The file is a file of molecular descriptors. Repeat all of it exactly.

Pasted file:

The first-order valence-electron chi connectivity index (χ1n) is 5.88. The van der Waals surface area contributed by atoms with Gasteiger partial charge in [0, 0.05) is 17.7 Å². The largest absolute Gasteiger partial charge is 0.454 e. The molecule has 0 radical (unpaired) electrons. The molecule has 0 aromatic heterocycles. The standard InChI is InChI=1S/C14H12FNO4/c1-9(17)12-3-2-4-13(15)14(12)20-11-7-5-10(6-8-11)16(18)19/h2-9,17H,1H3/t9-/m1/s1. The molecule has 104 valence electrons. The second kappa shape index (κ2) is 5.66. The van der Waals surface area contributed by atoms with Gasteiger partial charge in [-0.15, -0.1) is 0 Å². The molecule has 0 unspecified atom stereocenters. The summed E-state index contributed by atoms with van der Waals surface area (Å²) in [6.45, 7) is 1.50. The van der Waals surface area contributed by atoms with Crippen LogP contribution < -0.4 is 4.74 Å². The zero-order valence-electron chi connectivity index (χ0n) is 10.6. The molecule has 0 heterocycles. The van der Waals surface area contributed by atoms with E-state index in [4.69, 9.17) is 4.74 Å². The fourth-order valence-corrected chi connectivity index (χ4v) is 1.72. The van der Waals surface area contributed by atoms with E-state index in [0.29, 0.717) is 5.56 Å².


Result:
The first-order valence-electron chi connectivity index (χ1n) is 5.88. The van der Waals surface area contributed by atoms with Gasteiger partial charge in [0, 0.05) is 17.7 Å². The largest absolute Gasteiger partial charge is 0.454 e. The molecule has 0 radical (unpaired) electrons. The molecule has 0 aromatic heterocycles. The standard InChI is InChI=1S/C14H12FNO4/c1-9(17)12-3-2-4-13(15)14(12)20-11-7-5-10(6-8-11)16(18)19/h2-9,17H,1H3/t9-/m1/s1. The molecule has 104 valence electrons. The second kappa shape index (κ2) is 5.66. The van der Waals surface area contributed by atoms with Gasteiger partial charge in [-0.15, -0.1) is 0 Å². The molecule has 0 unspecified atom stereocenters. The summed E-state index contributed by atoms with van der Waals surface area (Å²) in [6.45, 7) is 1.50. The van der Waals surface area contributed by atoms with Crippen LogP contribution < -0.4 is 4.74 Å². The zero-order valence-electron chi connectivity index (χ0n) is 10.6. The molecule has 0 heterocycles. The van der Waals surface area contributed by atoms with E-state index in [4.69, 9.17) is 4.74 Å². The fourth-order valence-corrected chi connectivity index (χ4v) is 1.72. The van der Waals surface area contributed by atoms with E-state index in [0.29, 0.717) is 5.56 Å².